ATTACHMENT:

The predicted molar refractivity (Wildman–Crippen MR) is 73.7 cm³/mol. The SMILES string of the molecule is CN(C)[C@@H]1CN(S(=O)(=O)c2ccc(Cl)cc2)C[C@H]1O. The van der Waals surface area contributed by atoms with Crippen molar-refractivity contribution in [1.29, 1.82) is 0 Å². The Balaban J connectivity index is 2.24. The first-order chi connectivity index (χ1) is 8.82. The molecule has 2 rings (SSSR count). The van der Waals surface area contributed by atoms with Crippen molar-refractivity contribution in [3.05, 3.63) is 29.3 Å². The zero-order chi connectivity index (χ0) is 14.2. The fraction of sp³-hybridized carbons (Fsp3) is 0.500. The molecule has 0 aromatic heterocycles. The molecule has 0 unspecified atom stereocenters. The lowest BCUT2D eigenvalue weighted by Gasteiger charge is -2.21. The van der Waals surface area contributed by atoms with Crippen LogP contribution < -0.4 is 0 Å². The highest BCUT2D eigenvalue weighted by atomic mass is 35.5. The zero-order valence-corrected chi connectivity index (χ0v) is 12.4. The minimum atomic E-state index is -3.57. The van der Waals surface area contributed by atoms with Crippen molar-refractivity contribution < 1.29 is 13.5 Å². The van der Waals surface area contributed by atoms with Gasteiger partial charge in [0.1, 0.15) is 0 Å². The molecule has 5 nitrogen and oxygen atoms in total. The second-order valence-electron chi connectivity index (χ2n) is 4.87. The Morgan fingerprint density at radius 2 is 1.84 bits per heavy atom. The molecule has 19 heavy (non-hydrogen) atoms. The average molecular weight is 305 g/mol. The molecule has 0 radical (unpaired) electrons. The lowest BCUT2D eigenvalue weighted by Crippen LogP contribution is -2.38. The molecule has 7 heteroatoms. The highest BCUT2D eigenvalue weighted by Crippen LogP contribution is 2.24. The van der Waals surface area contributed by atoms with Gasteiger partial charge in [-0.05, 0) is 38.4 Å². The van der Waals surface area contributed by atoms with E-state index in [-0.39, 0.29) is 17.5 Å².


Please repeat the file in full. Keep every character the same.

The predicted molar refractivity (Wildman–Crippen MR) is 73.7 cm³/mol. The SMILES string of the molecule is CN(C)[C@@H]1CN(S(=O)(=O)c2ccc(Cl)cc2)C[C@H]1O. The van der Waals surface area contributed by atoms with Crippen molar-refractivity contribution in [1.29, 1.82) is 0 Å². The Balaban J connectivity index is 2.24. The first-order chi connectivity index (χ1) is 8.82. The molecule has 2 rings (SSSR count). The van der Waals surface area contributed by atoms with Crippen molar-refractivity contribution in [3.05, 3.63) is 29.3 Å². The zero-order chi connectivity index (χ0) is 14.2. The fraction of sp³-hybridized carbons (Fsp3) is 0.500. The molecule has 0 aromatic heterocycles. The molecule has 0 unspecified atom stereocenters. The lowest BCUT2D eigenvalue weighted by Gasteiger charge is -2.21. The van der Waals surface area contributed by atoms with Crippen LogP contribution < -0.4 is 0 Å². The highest BCUT2D eigenvalue weighted by atomic mass is 35.5. The zero-order valence-corrected chi connectivity index (χ0v) is 12.4. The minimum atomic E-state index is -3.57. The van der Waals surface area contributed by atoms with Crippen molar-refractivity contribution < 1.29 is 13.5 Å². The van der Waals surface area contributed by atoms with Gasteiger partial charge in [0.1, 0.15) is 0 Å². The molecule has 5 nitrogen and oxygen atoms in total. The second-order valence-electron chi connectivity index (χ2n) is 4.87. The Morgan fingerprint density at radius 2 is 1.84 bits per heavy atom. The molecule has 19 heavy (non-hydrogen) atoms. The average molecular weight is 305 g/mol. The molecule has 0 radical (unpaired) electrons. The lowest BCUT2D eigenvalue weighted by Crippen LogP contribution is -2.38. The molecule has 7 heteroatoms. The highest BCUT2D eigenvalue weighted by Crippen LogP contribution is 2.24. The van der Waals surface area contributed by atoms with Gasteiger partial charge in [-0.05, 0) is 38.4 Å². The van der Waals surface area contributed by atoms with E-state index in [-0.39, 0.29) is 17.5 Å².